Object. Ischemic neuronal damage associated with neurological and other types of surgery can have severe consequences for functional recovery after surgery. Hypothermia administered during and/or after ischemia has proved to be clinically beneficial and its effects often rival or exceed those of other therapeutic strategies. In the present study the authors examined whether transient hypothermia is an effective preconditioning stimulus for inducing ischemic tolerance in the brain.
Methods. Adult rats were subjected to a 20-minute period of hypothermic preconditioning followed by an interval ranging from 6 hours to 7 days. At the end of this interval, the animals were subjected to transient focal ischemia induced by clamping one middle cerebral artery and both carotid arteries for 1 hour. The volume of cerebral infarction was assessed 1 or 7 days postischemia. In the first series of experiments, hypothermic preconditioning (28.5°C) with a postconditioning interval of 1 day reduced the extent of cerebral infarction measured 1 and 7 days postischemia. In the second series, hypothermic preconditioning (31.5°C) with postconditioning intervals of 6 hours, 1 day, or 2 days (but not 7 days) reduced the extent of cerebral infarction measured 1 day postischemia. Treatment with the protein synthesis inhibitor anisomycin blocked the protective effect of hypothermic preconditioning. In a final series of experiments, in vitro brain slices prepared from hypothermia-preconditioned (nonischemic) animals were shown to tolerate a hypoxic challenge better than slices prepared from unconditioned animals.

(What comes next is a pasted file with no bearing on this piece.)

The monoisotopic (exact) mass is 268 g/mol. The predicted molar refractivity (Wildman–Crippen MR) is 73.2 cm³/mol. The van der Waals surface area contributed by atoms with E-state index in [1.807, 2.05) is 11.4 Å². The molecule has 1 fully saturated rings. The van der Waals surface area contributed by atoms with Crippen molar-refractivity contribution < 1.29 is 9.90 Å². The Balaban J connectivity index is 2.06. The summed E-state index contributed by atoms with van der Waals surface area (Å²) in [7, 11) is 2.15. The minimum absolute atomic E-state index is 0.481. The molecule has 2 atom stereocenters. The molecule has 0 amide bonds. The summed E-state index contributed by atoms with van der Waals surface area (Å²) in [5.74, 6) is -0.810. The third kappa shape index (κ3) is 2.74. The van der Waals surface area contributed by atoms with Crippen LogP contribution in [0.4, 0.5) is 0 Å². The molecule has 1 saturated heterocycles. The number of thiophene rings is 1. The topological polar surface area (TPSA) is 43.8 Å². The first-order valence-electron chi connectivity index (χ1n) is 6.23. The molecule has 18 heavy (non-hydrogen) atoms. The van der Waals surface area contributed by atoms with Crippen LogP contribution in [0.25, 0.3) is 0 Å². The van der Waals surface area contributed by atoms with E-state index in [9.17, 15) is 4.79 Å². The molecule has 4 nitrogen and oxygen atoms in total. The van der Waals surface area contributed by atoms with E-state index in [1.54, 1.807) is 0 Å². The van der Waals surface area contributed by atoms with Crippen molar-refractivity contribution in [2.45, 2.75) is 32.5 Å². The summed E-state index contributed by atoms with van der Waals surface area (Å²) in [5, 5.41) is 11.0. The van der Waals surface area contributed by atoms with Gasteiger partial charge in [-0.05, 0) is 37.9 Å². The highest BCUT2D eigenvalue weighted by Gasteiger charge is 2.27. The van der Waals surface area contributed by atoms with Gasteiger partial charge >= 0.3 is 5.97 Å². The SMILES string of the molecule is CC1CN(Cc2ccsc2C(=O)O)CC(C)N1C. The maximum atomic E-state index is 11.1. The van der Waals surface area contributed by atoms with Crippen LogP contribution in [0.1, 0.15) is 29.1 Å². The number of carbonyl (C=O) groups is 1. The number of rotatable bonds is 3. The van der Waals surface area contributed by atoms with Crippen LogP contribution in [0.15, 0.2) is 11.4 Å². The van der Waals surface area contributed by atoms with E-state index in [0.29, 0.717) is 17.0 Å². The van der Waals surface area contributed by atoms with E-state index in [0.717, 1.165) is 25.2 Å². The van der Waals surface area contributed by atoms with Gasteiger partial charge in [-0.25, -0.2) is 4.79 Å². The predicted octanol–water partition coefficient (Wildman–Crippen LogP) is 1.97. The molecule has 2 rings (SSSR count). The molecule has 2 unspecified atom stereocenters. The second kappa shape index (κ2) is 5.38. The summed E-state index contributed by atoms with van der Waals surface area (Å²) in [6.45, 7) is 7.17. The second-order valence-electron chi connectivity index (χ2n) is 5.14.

Conclusions. These findings indicate that hypothermic preconditioning induces a form of delayed tolerance to focal ischemic damage. The time course over which tolerance occurs and the ability of a protein synthesis inhibitor to block tolerance suggest that increased expression of one or more gene products is necessary to establish tissue tolerance following hypothermia. The attenuation of hypoxic injury in vitro following in vivo preconditioning indicates that tolerance is due, at least in part, to direct effects on the brain neuropil. Hypothermic preconditioning could provide a relatively low-risk approach for improving surgical outcome after invasive surgery, including high-risk neurological and cardiovascular procedures.